PBS is positively boring

Ah, the lazy, hazy days of summer.

And in L.A., the haze isn’t just a line from a song.

Welcome to the kick-off of the annual summer TV critics press tour being held this year at the Beverly Hills Hilton. Well, kick-off is a bit more active than the subject matter would suggest.

PBS was the first up in an almost three-week long parade of TV people here to pitch their shows, and Day 1 that proved to be an acronym for Pretty Boring Stuff, with the major exception being a panel of TV primetime old-timers.

That’s not the way it was supposed to be. This promised to be an exciting interaction between the press and the PBS higher-ups. The appearance of PBS president and CEO Pat Mitchell came on the heels of a half-year of controversy, from pulling an episode of the children’s show “Postcards from Buster” that featured a lesbian couple to the Corporation for Public Broadcast chair Ken Tomlinson spending public funds to investigate PBS.

This is more than you probably want to know, but CPB gets the federal money, or about 15 percent of the total PBS budget, and dispenses it. CPB, in the words of Mitchell, “was set up to be a heat shield between that money and any content that was produced for PBS or for local stations.”

CPB funds and commissions programs but cannot produce programs.

Tomlinson hired Republican lobbyists to determine PBS’ fairness and balance. So how much of a heat shield is that?

“We did not call for (Tomlinson’s) resignation. Some people have,” Mitchell said. “I think this Inspector General’s reports about the surveys and the use of taxpayer dollars are obviously big issues. But it will be up to the Corporation for Public Broadcasting’s board to make that decision about whether he’s asked to step down or not.”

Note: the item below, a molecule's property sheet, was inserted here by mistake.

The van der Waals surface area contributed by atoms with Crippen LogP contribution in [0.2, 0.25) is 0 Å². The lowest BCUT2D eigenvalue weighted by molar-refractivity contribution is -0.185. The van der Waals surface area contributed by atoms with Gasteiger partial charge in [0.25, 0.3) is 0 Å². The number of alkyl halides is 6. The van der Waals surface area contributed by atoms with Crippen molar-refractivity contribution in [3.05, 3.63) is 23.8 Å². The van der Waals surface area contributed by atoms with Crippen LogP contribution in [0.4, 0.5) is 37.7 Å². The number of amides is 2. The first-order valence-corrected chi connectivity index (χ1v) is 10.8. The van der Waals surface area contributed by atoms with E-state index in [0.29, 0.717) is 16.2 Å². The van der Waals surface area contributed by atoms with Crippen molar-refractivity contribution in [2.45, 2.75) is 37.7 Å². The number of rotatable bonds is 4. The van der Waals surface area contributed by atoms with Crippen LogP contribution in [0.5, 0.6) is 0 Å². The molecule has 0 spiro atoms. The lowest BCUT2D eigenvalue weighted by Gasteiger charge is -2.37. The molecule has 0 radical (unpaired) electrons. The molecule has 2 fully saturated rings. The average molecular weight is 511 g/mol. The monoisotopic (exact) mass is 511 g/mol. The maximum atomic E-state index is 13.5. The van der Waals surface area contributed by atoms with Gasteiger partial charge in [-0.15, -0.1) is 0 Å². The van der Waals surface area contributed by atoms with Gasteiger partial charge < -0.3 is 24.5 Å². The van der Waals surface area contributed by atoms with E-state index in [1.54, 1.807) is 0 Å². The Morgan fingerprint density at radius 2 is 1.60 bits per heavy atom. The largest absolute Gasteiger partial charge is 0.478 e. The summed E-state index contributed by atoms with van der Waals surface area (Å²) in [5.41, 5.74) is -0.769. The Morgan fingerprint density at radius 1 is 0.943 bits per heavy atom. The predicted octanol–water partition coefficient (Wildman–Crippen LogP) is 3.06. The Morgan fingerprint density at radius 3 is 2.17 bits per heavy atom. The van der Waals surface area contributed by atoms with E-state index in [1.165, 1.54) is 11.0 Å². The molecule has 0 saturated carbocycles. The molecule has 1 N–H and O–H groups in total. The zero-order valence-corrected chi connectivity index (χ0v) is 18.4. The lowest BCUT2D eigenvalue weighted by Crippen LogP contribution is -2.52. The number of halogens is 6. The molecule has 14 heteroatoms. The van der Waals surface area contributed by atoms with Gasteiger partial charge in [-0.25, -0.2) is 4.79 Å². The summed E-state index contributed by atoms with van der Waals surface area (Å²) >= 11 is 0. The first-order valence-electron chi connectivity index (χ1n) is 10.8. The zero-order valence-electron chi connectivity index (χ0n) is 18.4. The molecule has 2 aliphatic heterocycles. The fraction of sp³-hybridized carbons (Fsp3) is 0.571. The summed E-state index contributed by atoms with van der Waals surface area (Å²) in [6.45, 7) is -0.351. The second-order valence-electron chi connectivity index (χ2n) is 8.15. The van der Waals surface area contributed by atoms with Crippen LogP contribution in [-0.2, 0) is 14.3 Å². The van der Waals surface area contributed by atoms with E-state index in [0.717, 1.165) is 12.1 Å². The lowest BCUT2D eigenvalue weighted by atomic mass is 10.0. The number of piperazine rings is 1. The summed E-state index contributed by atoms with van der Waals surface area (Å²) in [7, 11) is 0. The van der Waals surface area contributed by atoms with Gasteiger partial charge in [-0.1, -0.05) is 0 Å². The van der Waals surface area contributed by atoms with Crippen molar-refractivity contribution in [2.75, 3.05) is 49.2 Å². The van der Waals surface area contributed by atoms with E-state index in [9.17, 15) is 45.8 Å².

While the government bucks are nice, PBS still relies on tin cup-manship to fund most of its programs. With Exxon-Mobile backing out of funding “Masterpiece Theatre,” you’ll see fewer programs.

“It’s about resources, it’s not about desire,” Mitchell said of the cutback. “It’s funded for two seasons. It’s worrisome (that we haven’t yet found a sponsor).”

Today, members of the Senate will vote on restoring the $400 million in federal funds to the CPB. Some senators have stated that they will approve it if PBS restores some balance in terms of bias and political perspective. In short, they want a more conservative viewpoint on PBS, which traditionally leans more to the left.

Mitchell took a convoluted route to explain that PBS does offer balance in its programming.

As for the episode of “Postcards,” Mitchell said the decision was already made to allow local stations to decide when, or if, they would air the program before a nasty letter was sent by the Department of Education.

“We made the right decision given that we are a membership organization accountable to those stations,” Mitchell said.

So what was the real highlight of the day?

Spending a couple of hours with some TV legends.

Sid Caesar, Red Buttons, Rose Marie, Carl Reiner and Mickey Rooney took the stage to discuss the PBS program “Pioneers of Primetime.”

Caesar looked the most frail among the stars, but he could still spit out the zingers. He said that the remote control is the biggest single technology to change our society.

“If you wanted to change the station, you got up and you had to walk across the room. And while you were there, several people said, `Could you make it a little brighter? Could you turn it down? No, there’s too much red. Stomp your feet. That’s it! The color is coming, keep stomping, Caesar said.

“The remote control took over the timing of the world, that’s why you have road rage, you have people who have no patience because (the remote gave you) immediate gratification.”

Emmy and Oscar winner Buttons was the star of the panel _ and the oldest at 86. He played the room with one snappy line after another. He talked about how his writers, including Neil Simon, left “The Red Buttons Show” to work on Caesar’s brilliant “Your Show of Shows,” which is now available on DVD.

Finally, he said, to the laughs of the audience, even he wanted to leave his show to work with Caesar.

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